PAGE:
27 June 2012

Deciphering Rumors and Limiting their Spread

Fundasaun Mahein 25/06/2012 The recent reports/claims of women being harassed and assaulted by Military Police in Dili and Baucau for wearing clothing above the knee has reminded us again of the difficulties posed by rumors and possible misinformation in Timor-Leste.

Until now, no complainants have been identified and not a single incident has been verified. Following an internal investigation led by the F-FDTL, Genera Lere Anan Timor on Thursday June 21st denied the allegations and claimed that the rumors were “a cheap political statement by politicians to damage F-FDTL’s image”.

Fundasaun Mahein (FM) is not in a position to confirm or deny these rumors, however we would like to bring attention the government’s inaction in providing any sort of explanation or for taking any action on this matter. The President as well as both the F-FDTL & PNTL have come out on this issue late last week. FM welcomes their statements but laments their tardiness. Politicians on the other hand have remained silent, most likely more concerned with campaigning.

FM has received a number of calls from concerned individuals on this matter, providing second hand accounts of these referred incidences and a general sense of confusion prevails among a significant section of the population on the legality of girls wearing short skirts. With security actors slow to respond to the accusations and with no government official or institution giving clear legal clarification on the issue, the rumor has gained momentum and there is now significant concern within the community.

As this rumor persists, young girls are growing worried and so are their parents. This affects their sense of security and self-confidence. Why has no official come out to explain to the general public that there is no law that allows police or military police to take any action with regards to girls’ choice of clothing?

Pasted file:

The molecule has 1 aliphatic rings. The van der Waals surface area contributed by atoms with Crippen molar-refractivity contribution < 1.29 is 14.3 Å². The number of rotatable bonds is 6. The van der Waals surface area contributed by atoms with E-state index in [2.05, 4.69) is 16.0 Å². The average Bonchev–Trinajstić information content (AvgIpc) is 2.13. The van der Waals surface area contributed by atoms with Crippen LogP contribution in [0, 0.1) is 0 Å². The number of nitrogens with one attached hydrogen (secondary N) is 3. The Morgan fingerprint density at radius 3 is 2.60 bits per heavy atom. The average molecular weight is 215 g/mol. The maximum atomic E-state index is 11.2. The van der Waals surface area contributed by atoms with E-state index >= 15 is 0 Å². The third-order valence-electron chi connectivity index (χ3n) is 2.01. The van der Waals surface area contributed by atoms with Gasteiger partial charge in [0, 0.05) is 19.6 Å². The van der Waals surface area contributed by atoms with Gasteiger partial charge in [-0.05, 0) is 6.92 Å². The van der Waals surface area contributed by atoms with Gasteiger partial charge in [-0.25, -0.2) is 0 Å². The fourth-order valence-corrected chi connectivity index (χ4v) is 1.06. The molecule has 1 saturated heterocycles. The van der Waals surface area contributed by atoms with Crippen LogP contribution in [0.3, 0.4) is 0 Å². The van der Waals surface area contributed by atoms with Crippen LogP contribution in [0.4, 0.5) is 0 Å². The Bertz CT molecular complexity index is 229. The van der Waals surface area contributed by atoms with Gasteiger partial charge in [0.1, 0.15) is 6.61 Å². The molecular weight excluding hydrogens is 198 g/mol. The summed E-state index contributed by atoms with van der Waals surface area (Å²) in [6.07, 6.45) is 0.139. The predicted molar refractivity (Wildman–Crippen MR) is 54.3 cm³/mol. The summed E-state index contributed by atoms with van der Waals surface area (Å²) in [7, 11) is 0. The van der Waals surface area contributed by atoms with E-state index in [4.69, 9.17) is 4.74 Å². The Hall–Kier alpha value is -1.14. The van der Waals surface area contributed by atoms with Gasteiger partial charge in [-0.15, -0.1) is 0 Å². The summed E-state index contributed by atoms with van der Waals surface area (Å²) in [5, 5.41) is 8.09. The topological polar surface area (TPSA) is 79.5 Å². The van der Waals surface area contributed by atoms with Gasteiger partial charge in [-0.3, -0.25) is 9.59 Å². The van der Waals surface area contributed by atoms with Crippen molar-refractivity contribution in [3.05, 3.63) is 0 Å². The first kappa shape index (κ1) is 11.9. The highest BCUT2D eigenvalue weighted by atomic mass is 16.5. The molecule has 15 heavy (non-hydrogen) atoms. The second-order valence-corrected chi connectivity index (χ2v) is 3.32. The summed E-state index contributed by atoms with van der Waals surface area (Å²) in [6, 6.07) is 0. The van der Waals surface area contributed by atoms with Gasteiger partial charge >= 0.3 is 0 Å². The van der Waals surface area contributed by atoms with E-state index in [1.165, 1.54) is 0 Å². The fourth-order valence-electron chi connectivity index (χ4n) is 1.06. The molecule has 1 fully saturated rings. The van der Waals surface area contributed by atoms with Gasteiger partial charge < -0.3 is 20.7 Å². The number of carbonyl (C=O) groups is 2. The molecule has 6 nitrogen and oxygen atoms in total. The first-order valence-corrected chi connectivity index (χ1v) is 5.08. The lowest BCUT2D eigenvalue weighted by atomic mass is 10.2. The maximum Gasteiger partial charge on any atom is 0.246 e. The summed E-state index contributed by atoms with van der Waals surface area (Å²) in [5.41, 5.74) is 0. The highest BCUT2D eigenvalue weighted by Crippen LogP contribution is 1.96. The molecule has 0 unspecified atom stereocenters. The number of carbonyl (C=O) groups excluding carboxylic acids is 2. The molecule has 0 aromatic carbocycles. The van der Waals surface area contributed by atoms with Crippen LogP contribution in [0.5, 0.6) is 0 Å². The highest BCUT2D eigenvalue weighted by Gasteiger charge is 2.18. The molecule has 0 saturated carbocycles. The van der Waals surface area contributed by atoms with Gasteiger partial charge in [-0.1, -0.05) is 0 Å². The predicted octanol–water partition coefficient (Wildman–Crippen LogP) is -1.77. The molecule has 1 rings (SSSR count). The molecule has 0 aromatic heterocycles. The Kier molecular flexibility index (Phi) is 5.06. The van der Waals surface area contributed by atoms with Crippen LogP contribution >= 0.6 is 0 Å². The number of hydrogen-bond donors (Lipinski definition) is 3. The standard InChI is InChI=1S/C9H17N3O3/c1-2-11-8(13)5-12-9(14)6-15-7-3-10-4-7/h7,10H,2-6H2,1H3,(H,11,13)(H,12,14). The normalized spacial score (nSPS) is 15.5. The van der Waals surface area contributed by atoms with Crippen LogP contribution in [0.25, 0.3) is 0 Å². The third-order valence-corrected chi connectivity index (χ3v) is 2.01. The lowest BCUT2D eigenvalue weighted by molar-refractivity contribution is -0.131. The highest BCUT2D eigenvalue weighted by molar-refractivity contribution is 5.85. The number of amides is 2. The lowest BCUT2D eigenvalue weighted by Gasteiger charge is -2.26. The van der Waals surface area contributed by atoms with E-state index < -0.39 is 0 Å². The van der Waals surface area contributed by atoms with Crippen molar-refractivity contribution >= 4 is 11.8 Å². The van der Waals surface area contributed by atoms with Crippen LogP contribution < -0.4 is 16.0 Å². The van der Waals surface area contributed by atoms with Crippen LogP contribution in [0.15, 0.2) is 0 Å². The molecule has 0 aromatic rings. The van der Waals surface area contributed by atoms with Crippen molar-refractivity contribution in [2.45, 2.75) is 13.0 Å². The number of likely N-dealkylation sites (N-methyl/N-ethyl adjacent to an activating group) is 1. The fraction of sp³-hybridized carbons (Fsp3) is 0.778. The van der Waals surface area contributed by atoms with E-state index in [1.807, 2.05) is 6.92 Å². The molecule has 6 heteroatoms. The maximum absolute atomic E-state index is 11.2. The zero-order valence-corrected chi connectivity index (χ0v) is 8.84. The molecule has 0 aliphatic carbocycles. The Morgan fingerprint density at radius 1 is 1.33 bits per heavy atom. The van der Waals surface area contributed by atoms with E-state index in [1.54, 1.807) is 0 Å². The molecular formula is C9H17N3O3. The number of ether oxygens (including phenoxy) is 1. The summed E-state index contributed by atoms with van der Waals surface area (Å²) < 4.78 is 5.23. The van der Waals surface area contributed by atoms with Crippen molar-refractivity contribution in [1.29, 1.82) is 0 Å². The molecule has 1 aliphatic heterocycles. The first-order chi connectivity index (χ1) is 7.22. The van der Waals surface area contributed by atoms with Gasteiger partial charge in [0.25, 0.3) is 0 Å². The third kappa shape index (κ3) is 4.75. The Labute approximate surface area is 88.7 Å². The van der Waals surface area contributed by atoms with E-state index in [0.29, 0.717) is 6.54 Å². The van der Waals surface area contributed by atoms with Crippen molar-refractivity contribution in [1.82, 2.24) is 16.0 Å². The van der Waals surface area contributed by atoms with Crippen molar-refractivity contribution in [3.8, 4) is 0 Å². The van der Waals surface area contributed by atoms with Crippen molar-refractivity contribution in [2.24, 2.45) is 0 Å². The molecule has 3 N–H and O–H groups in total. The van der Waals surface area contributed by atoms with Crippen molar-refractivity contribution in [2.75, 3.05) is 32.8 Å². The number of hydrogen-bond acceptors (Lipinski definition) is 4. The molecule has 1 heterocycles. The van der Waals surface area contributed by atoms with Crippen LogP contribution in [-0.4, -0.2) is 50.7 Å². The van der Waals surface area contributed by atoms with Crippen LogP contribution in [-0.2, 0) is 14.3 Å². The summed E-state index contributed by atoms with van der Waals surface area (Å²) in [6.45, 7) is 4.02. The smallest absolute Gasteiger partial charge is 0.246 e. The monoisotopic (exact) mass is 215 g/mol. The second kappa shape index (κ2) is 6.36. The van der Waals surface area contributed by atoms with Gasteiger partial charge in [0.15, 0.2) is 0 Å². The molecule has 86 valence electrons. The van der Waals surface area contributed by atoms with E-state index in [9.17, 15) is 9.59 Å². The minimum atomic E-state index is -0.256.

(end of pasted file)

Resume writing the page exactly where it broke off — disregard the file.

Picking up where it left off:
That could have been an effective first step in handling the situation, and limiting the drawbacks from the spread of the rumor. Rumors create a sense of panic, which can lead to instability. It hinders people’s daily activities, and right now with the lead up to the parliamentary elections, it deters people’s attention away from the campaigns and their involvement in the democratic process.

FM would like to make a simple recommendation. We expect our government to take swifter, more decisive action when rumors break out. We expect government institutions to get right down to the bottom of such rumors so as to provide the public with a clear confirmation or denial and explanation. In other words, we expect a more pro-active approach to be adopted by both the government and the security institutions.
A special independent body could be created where people could seek clarification on such rumors. Finally, FM understands that politicians themselves are sometimes the source of rumors, and this is why the media has a major role to play in uncovering the truth about rumors. We expect our media to engage in high quality investigative journalism and to confirm incidences before reporting and printing them.

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